Engineering Institute of Technology

 

Unit Name

DESIGN OF STEEL STRUCTURES

Unit Code

BCS301S

 

Unit Duration

Term

Award

Bachelor of Science (Engineering)

 

Duration 3 years

Year Level

Three

Unit Creator/Reviewer

 

Core/Elective

 

Pre/Co-requisites

BCS204S

Credit Points

3

 

Total Program Credit Points 81 (27 x 3)

Mode of Delivery

Online or On-campus

Unit Workload

(Total student workload including “contact hours” = 10 hours per week)

Pre-recordings / Lecture – 1.5 hours Tutorial – 1.5 hours

Guided labs / Group work / Assessments – 2 hours

Personal Study recommended - 5 hours

Unit Description and General Aims

 

The aim of this unit is to impart to students detailed knowledge of designing steel structures, including various configurations of steel roofs and framings, and the limit state design methodologies of steel frameworks based on Australian Standards. Dead and live loads, wind loading, and design methodologies are also examined.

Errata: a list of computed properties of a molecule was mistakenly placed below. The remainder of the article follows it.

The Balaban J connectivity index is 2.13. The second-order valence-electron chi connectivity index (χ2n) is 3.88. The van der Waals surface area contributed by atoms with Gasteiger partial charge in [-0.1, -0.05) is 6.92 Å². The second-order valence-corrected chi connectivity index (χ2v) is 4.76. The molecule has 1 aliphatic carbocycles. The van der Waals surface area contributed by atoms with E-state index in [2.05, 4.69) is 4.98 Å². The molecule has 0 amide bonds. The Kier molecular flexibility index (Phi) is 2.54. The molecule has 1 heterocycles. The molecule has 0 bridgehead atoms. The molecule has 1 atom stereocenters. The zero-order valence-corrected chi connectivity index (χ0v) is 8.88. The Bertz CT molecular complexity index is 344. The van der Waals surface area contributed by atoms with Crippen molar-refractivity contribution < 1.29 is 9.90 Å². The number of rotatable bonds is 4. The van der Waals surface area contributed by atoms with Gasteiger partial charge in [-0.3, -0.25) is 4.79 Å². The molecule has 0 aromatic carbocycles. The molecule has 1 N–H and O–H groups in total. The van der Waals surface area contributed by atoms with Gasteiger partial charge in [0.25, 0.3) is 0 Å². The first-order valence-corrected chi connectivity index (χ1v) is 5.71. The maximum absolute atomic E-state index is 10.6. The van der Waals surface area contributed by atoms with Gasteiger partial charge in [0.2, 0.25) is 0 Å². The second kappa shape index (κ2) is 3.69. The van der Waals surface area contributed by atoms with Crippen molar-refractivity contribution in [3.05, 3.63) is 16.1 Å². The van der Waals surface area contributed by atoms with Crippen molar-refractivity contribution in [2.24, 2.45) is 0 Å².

The subject matter covered in this unit includes: the development of Limit State Design (LSD); calculation and applications of applied structural loads based on the Australian loading codes; utilisation of the structural design standards and codes of practice; the behaviour of steel as a material with specific properties for design development; critical appraisal of theories behind the design methods and the design and analysis of steel elements in tension, compression, bending, and combined actions as based on AS4100 or equivalent (Design of Steel Structures).

 

At the conclusion of this unit, students will have been imparted with detailed knowledge of designing steel structures including the ability to factor in different types of loads and loading conditions.

 

Learning Outcomes

 

On successful completion of this Unit, students are expected to be able to:

  1. Research and describe the chronological development of Limit State Design (LSD).